Date of Award


Document Type

Campus Access Dissertation


Health Promotion, Education and Behavior

First Advisor

Annang, Lucy


Annually, there are approximately 19 million new sexually transmitted infections (STIs), half among individuals ages 15-24. College females are particularly vulnerable to STIs, and research has shown that body image influences sexual decision making. However, the impact of body image on sexual risk behaviors has not been extensively investigated. A greater understanding of these dynamics could inform strategies for reducing STI transmission on college campuses. To examine whether body image is associated with sexual risk behaviors among college females and explore the potential moderating influence of race and sexual orientation on this association, a sequential explanatory mixed-methods design was employed. Data were collected in 2011 from college females (ages 18-25) at a public university. Survey data were collected from 585 students, who completed an anonymous, self-administered questionnaire. Semi-structured, face-to-face interviews were conducted with 30 students. Quantitative results suggest that the association between body image and sexual risk behaviors differs by both race and sexual orientation (p=0.04). Specifically, among white females, body image did not influence whether heterosexual females use protective barriers during sex. However, positive body image among lesbian and bisexual women was associated with sexual risk. Qualitative analyses indicate that body image does not influence sexual risk, however negative body image does affect sexual behavior, particularly, frequency of sex. Findings suggest that University health care programs developed to address female sexual behaviors include a focus on body image. When designing interventions for diverse groups, researchers and program developers should consider how race and sexual orientation moderate the relationship between body image and sexual risk taking.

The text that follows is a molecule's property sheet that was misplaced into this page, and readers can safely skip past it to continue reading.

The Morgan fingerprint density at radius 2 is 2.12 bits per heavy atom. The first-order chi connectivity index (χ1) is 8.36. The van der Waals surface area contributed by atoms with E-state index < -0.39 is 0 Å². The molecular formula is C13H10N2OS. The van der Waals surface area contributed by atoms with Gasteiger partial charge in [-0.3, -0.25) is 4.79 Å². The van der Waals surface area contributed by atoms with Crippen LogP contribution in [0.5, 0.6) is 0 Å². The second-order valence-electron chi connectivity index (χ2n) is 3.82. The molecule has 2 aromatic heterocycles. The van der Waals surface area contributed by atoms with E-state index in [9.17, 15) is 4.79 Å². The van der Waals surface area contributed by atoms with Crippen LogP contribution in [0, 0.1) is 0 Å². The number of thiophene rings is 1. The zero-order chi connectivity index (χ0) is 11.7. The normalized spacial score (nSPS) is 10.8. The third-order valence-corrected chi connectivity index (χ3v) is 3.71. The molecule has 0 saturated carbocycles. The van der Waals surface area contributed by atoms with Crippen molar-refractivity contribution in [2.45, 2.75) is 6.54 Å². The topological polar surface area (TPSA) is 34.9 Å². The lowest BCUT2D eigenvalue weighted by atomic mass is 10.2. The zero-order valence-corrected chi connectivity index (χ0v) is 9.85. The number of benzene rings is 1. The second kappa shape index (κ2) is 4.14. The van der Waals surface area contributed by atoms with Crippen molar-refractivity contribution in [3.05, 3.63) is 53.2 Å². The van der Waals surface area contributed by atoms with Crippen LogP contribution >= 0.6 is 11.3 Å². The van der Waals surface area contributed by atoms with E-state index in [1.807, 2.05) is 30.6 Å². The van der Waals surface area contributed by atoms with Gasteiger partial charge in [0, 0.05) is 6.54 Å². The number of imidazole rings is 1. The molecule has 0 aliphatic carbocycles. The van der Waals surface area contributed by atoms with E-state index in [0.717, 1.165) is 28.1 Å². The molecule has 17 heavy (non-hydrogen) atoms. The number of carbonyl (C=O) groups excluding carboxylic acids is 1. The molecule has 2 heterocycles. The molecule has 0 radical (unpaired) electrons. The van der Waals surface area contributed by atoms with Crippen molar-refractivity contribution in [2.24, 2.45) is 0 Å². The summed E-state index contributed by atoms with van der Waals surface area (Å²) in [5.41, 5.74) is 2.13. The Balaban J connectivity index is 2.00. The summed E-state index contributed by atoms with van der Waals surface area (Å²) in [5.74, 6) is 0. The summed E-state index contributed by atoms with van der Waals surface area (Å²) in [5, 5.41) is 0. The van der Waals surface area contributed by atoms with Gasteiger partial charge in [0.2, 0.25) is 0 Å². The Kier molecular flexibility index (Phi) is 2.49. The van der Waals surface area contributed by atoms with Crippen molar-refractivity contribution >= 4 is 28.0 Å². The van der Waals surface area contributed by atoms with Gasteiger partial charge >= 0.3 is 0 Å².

© 2012, Leah Renee Williams